Drowsiness never threatened my quest. Instead, something I read while doing my homework had formed a question that nagged me, and I knew it could be answered by peeking in the reference section. The flat metal drawers of the card catalog spoke to me, promising entire volumes on the migratory fish of the Mississippi delta or the first closed sewage system. How could I resist?
I liked the way every step sounded important against the marble floors as I imagined myself pursuing knowledge and culture. In reality, I was simply scratching an itch, one after another. Chasing leads, I piled up fat books until I found one to take back to the table for closer inspection only to get waylaid in biography, following a thread from encyclopedia to compendium. Absorbed, like a miser with his ledgers or an archaeologist on his knees with his brushes, hours rushed by on a current of curiosity.
During hot summer days at home, my friends and siblings grumbled until one of the mothers took them to the Ambridge pool, a massive cement playground of chest high water. Mayhem ruled, pitched with peer pressure and wet, snotty, kid-on-kid cruelty. I was afraid of the water and wore a bathing suit the way a Chihuahua wears a tutu, so I begged to be left at home or taken to the library. In winter, movies offered escape from the busy house and family, but the library allowed me to direct and star in my own movie – a Fellini-esque chase, streaked with impressions, foreignness and startling facts.
Left undisturbed among maps and magazines, I investigated far-flung nations, their mountains, shores and people, their dwellings, their towns, leaders, legends and heroes. Connecting the word “culture” to the mold growing in Petrie dishes in science class, I slipped places under a sort of microscope and found the languages, arts, innovations, and literature feeding off the surroundings, climate, and history. New smells seeped out of the pages of Conrad, new fears out of the caves of Twain and I swam in all of it without bearings or sense of time.<!–[if gte mso 9]>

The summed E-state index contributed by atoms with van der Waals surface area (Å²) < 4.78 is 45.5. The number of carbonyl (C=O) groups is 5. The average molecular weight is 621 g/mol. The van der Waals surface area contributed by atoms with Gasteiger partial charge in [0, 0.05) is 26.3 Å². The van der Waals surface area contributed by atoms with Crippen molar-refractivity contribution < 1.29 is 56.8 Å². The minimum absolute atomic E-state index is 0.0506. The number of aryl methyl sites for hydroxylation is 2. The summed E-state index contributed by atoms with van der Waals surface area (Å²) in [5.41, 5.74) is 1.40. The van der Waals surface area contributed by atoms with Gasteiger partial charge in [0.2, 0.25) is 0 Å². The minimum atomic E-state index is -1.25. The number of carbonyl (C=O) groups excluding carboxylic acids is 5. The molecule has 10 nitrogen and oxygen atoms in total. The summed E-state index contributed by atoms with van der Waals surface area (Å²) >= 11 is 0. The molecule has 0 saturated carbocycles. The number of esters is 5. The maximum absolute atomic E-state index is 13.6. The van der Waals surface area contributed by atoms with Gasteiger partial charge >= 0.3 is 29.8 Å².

Noticing the sunbeams had slipped from the table and climbed the walls, I resurfaced with the feeling of having been swimming undersea or through a passageway between worlds–I remember as if it were yesterday because it still happens. I feel woozy, shaking off a familiar disorientation, wiping my palms down the length of my torso as if some slime remained from a membrane through which I passed. How long had I been away?
Novels were best for borrowing, so I went to the desk and checked them out. Finally, I savored one last exhilaration—walking away from the mess I left behind. The librarians insisted on re-stacking every book, so I felt like a rock star leaving a trashed hotel room.
Out on the sidewalk, nobody asked me what I had been doing there. I held my affection for the library privately, because what I did there felt illicit and indulgent. I could pretend there, to be purposeful and scholarly; the librarians probably giggled. The act came easily, though, captivated as I was by the excursions, stories, facts, no-shits and ahas. I wanted to do it forever. But, as far as I could tell, the hours led to nowhere in particular, no purpose – an admission that made me feel guilty, because every educated person I had met had become useful: accountants, lawyers, nurses, doctors, and teachers. Me? I was just feeding my fascination.
I hustled off to the Tick-Tock Dairy, a soda fountain, where I could call for a ride home and watch the workers get off the shuttle bus that carried them across the bridge from J& L. Their hair shined and their faces still glowed from the showers. They wore clean clothes and carried empty lunch buckets. Watching them, I pictured myself among them, one of the guys, joking, prosperous and woven tightly into the community. But as soon as I looked back into my milkshake, I dreamt of other places or another kind of life. I noticed the owner of the Tick-Tock, drying his hands on his apron while standing at the front window waiting for the guys to come in and buy cigarettes. He had found another way to live and work outside the mills and I admired him. Yet, I figured a time might come when I would join the boys outside.